Not like getting the new Amtrak Writer's Residency is our life's dream or anything.
Today I would like to offer some tips for expository writing – namely, how crafting an essay is like planning an ambitious journey. Stay with me here. I would like to share the ways that I approach and experience traveling, and hope that some of you may relate to and find these to be keys to success as well.
Recently, I took a two-month trip clear around the world, and if there was one thing I learned, it was the crucial importance of planning ahead. With any trip, there is a good amount of outlining to do, but for a two-mouth haul from Boston to Bulgaria, the details could have buried me if I hadn’t made a proper scaffold for my plans. I start with the bigger picture items: where will I stay, and for how long? What’s my plan for meals? Who will I travel with, and what main activities can fit in the days that I’ve blocked out for each spot? These “bones” structure the time I will be in a given country or city. Similarly, though there are hacks to writing that don’t recommend starting with an outline (as in the case of blank page intimidation, where a writing tutor may tell you to just start writing aimlessly to get over it), having even the slightest, faintest idea of what kind of content will be in your entire piece can help settle you into the task. Who knows, “opinion about pencils” for topic 3 could turn into rhetoric you would never have dreamed could come out of your brain.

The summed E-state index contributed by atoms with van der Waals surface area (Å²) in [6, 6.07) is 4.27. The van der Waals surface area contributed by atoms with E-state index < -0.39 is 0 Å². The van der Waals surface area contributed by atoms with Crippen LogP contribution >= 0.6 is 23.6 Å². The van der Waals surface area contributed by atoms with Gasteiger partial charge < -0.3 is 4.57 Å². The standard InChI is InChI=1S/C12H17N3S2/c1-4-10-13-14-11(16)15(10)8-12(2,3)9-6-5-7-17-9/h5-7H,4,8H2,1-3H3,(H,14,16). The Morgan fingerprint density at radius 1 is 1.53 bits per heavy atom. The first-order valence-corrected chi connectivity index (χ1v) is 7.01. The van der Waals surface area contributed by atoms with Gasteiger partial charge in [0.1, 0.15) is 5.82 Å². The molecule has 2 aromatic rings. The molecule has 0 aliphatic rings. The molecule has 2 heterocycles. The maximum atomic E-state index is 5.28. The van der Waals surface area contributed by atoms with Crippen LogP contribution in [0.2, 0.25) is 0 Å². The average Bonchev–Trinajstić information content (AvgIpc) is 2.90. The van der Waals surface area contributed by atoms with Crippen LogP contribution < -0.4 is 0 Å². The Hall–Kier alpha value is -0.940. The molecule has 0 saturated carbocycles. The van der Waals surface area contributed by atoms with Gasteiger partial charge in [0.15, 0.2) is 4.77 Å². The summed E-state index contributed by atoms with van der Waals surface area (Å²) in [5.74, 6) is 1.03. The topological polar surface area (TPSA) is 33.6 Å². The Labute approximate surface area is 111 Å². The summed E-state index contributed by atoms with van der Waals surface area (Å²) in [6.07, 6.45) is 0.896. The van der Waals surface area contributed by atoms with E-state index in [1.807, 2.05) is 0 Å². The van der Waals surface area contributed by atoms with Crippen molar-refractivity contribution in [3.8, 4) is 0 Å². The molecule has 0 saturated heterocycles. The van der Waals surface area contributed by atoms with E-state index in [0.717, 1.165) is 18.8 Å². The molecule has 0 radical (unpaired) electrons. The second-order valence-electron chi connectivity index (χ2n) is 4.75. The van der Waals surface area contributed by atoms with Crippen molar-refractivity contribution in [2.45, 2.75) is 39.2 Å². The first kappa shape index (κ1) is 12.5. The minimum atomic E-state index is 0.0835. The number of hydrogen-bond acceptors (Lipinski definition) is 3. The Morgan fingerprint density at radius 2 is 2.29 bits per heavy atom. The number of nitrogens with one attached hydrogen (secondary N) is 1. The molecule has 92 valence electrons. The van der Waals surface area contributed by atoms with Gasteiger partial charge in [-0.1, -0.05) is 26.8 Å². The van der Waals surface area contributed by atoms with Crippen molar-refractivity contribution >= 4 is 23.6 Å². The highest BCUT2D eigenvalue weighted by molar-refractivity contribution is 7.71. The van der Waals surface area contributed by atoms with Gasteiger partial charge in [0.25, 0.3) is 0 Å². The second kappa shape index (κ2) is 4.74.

Secondly, I don’t recommend nomadic traveling for an extended period of time. I learned this lesson the hard way as I took trains, buses, and hiking paths through Switzerland. My home was either on my back, in a tent, stored in the rail luggage area as I spent the day in the city, or on a train beating me to my next stop as I hiked over a mountain to get to the next site of stay. Home may be where the heart is, but really, your heart wants your home to stay put. In writing, you want to come back to your central argument, your home base. Exploratory asides and developed argument points are great ways for your writing to spread its wings, but it needs to come back inside at the end of the day. Otherwise, you risk the feeling of homeless writing and losing the interest of your reader (or the points from your grader).
Finally, as a parting idea, let’s talk about the role of adventure and discovery here. We travel in part to see new lands, speak new languages, and be poked and prodded by uncomfortable yet exhilarating circumstances. I dare you to do the same in your writing – explore new topics or ideas you haven’t dealt with before. Use your writing as a weapon to tackle foreign concepts, your sentences as fleece-lined windbreakers in the storm. Fight to write, and let your imagination take you to stranger waters!